This month’s Canadian Food Experience Project focuses on resolutions. I could have used my culinary bucket list as my contribution, but I don’t do proper resolutions and felt this was a bit of a cheat. Then I rethought things.
I’ve been wearing blinkers. The word “resolution” has more than one meaning. I was stuck on the first, most common meaning: “a firm decision to do or not do something.” As a flighty, distractible, creative type, done or not done is all too black and white for me. Once I fail, what’s the point? Then I looked at the second definition: “The act of solving a problem, dispute or contentious matter.” Now problem-solving? That’s definitely in my wheelhouse.
I started this blog to solve a problem. Okay, I didn’t solve the problem I initially intended, but I’m glad I gave it a try. In a way this blog’s very existence is a resolution. Moving beyond the blog, I created the Kitchen Disasters & Fixes App to solve a problem (or many culinary problems, to be precise). It’s yet another one of my resolutions. And so, I am taking this opportunity to solve one of my biggest, most frustrating, ongoing problems — Food waste.
This isn’t a one-off post. I know I will never eliminate food waste completely. This isn’t a done/not done type of problem. However, if I can save one half-used piece of ginger root, a few lemons, or the odd slice of pineapple from a premature trip to the compost heap? Then I just might get some satisfying checkmarks in my win column.
My Food Waste Problem
While I can I can pull pretty nearly any dish from the brink of destruction — over-salted soups, burned roasts, sunken cakes — leftovers stump me. Almost weekly, on Garbage Eve, Andrew and I try to identify the potentially toxic food stuffed in the far, dark corners of the refrigerator. In the past few months, we’ve tossed carrots that looked like they were wearing furry, spotted leopard skins, fermenting pineapple that was so strong you felt drunk with one whiff, and something so far beyond recognition a DNA test wouldn’t help.
How does this happen? We have a microwave. The items are labelled. No one has left town for long stretches at a time. And yet each week we toss at least one plate’s worth of food.
Yes, we have a space issue. Our small apartment-sized fridge does lead to cramming items wherever they fit. But part of my problem is my attitude. Calling them “leftovers” makes them sound unwanted. So I’m taking a note from Mary Rolph Lamontange and her book EATS: Enjoy All the Seconds. She intentionally makes extra vegetables and/or fruit and turns them into new dishes. Only she calls them “Seconds.” Strawberries start out marinated in balsamic and find new life in tiramisu, a quick-cook jam or a vodka-spiked lemonade. Roasted butternut squash reappears in spring rolls, tarte tatin or a lentil-filled vegetarian version of shepherd’s pie called bobotie. With the “leftovers” already planned for, there’s no waste. Brilliant.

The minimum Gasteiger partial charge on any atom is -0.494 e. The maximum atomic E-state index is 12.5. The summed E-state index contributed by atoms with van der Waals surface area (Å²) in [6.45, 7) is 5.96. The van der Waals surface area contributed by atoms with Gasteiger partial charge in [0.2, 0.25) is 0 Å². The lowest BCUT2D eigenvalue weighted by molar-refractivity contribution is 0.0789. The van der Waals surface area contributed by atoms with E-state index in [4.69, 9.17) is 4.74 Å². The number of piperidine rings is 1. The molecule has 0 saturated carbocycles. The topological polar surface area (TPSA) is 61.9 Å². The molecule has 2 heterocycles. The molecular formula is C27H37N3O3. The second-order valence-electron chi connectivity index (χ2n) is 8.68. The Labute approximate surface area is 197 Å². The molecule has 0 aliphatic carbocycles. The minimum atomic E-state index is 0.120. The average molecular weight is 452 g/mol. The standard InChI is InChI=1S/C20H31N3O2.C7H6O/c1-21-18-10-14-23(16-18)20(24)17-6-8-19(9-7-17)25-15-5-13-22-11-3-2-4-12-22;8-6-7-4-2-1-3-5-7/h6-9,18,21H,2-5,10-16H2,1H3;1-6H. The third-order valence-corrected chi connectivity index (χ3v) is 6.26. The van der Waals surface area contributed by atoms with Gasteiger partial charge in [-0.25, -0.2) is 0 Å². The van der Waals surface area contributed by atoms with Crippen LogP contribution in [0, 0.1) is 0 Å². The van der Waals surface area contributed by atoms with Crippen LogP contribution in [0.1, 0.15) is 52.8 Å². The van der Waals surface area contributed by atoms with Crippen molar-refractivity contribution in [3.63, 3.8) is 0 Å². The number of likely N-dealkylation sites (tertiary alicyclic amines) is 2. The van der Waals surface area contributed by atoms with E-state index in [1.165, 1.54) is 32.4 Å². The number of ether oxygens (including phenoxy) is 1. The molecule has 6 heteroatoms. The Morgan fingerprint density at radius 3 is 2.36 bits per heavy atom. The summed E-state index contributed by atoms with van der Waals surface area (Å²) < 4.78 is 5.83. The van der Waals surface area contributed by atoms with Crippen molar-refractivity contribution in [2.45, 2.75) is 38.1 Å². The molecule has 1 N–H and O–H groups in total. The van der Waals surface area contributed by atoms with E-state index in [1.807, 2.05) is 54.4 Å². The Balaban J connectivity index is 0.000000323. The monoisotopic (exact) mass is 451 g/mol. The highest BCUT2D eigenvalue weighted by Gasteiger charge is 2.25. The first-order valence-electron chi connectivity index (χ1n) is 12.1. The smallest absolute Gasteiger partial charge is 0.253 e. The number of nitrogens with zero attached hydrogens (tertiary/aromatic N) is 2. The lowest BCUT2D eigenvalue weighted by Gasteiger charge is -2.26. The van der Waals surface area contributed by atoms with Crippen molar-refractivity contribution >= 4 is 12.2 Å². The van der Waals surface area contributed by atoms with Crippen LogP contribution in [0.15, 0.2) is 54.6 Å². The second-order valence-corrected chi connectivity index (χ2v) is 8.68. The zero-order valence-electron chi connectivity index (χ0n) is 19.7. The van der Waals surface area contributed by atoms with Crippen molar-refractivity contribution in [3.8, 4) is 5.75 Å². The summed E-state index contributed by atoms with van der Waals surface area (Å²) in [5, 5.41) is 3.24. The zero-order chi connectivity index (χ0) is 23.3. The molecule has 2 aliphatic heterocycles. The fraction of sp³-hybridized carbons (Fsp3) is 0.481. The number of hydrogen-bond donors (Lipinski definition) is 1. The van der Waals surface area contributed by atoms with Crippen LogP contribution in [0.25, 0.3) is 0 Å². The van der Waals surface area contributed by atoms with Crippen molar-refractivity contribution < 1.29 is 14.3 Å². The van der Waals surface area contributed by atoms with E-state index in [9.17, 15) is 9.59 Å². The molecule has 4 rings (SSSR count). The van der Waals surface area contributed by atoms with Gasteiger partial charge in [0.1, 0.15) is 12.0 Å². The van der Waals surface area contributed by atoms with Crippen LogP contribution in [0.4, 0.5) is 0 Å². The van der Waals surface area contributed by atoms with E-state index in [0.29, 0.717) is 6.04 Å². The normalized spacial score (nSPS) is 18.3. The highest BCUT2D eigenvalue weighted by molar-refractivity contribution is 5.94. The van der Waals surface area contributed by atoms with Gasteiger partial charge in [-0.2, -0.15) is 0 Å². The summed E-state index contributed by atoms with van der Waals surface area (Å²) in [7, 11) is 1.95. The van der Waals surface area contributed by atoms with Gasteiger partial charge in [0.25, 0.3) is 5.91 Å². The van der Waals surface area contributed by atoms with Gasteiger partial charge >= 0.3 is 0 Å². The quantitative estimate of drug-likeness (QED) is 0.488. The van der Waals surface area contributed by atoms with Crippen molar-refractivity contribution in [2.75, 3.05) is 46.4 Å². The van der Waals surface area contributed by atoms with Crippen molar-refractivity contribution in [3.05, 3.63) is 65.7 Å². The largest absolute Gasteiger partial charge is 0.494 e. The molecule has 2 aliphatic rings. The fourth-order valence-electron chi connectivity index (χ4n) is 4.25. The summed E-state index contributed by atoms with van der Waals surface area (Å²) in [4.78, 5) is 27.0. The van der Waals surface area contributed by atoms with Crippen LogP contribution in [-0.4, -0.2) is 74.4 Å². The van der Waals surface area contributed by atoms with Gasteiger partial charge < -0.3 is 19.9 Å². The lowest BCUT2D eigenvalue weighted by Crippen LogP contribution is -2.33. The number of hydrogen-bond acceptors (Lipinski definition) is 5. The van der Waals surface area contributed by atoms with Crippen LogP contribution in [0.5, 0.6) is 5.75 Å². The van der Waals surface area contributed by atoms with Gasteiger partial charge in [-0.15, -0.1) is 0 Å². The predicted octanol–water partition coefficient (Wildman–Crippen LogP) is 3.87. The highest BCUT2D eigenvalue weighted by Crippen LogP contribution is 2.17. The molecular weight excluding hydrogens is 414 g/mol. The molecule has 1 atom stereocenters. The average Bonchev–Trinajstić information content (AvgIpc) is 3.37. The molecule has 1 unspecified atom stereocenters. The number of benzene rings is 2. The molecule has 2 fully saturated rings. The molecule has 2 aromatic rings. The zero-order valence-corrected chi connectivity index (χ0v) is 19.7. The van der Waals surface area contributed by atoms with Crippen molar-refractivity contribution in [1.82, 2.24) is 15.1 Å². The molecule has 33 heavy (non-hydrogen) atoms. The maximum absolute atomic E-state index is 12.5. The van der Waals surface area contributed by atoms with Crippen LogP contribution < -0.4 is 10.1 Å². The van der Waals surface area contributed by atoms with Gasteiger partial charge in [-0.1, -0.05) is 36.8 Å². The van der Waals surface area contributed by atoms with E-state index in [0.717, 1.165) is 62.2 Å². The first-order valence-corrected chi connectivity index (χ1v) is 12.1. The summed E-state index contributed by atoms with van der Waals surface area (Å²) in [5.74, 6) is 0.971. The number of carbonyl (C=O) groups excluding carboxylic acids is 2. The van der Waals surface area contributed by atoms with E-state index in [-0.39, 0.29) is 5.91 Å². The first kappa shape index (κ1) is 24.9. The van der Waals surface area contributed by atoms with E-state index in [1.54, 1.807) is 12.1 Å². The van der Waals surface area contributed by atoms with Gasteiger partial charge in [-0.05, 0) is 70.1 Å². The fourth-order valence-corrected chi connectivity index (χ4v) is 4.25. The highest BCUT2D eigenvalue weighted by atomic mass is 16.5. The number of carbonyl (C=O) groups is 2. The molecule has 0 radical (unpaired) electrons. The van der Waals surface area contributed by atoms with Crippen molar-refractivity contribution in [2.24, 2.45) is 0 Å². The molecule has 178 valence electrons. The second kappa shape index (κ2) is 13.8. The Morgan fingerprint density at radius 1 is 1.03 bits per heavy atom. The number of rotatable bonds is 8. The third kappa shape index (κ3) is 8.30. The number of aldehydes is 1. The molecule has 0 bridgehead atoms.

Lamontange is a Canadian living in South Africa and cooking at game lodges. She trained at the Ritz Escoffier Cooking School in Paris and uses her skills to turn out approachable, delicious food that speaks to guests from around the world. Because food was delivered only once a week she learned not to waste anything. The results are practical, innovative and inspiring. Each of the 27 fruits and vegetables covered includes buying and storing tips, as well as cooking options.
Andrew isn’t big on cauliflower, so I tested Lamontagne’s system with this vegetable since I knew there would be
leftovers seconds. I adored the main recipe (roasted cumin-scented cauliflower) one day and happily slurped Thai cauliflower the next. If there had been any left, I’d have tried her cauliflower pakoras or mac & cheese. Maybe next time?
What food do you find you waste? Maybe I can help resolve the problem?
- 2 tablespoons olive oil
- 1 teaspoon cumin seeds
- 1 teaspoon ground coriander
- 1 teaspoon lemon juice
- ½ teaspoon sea salt
- One medium head cauliflower, cut into florets of similar size
- Preheat the oven to 200°C (400°F).
- In a medium mixing bowl, stir the olive oil, cumin seeds, ground coriander, lemon juice and salt together.
- At the cauliflower florets and coat with the oil mixture.
- Place on a baking sheet and roast for 20 minutes, or until the florets are soft and slightly browned. Stir the cauliflower after 10 minutes of cooking so the pieces brown evenly.
- Serves 2 to 4 as a side dish.
- 1 tablespoon coconut oil
- ½ cup thinly sliced onion
- 2 teaspoons minced garlic
- 1 tablespoon minced ginger
- 1 teaspoon red curry paste bracket or more depending on level of heat you want [
- 1 cup coconut milk
- 2 tablespoons tamari or soy sauce
- 1 tablespoon lime juice
- 1 teaspoon lime zest
- 1 stalk lemongrass, bruised
- 1½ cups roasted cauliflower* (see master recipe above]
- ½ cup fresh coriander leaves, chopped new paragraph
- Heat the oil in a large skillet and for the onion until softened.
- Add the garlic and ginger and continue cooking for an additional minute.
- At the curry paste and cook for a few more minutes.
- At the coconut milk, tamari, lime juice and zest, and the lemongrass and bring to a boil.
- Reduce the heat to medium low and at the cauliflower. Some or all the ingredients until the cauliflower is heated through.
- Top with coriander leaves and serve.
- * uncooked florets can be used, but the cooking time will be longer.
The Canadian Food Experience Project is a monthly series of themed posts from participating Canadian food bloggers across the country. By sharing our personal stories and regional food experiences, we hope to answer the elusive question, “Just what exactly is Canadian Cuisine?”
Read us. Talk to us. Join us. Then eat.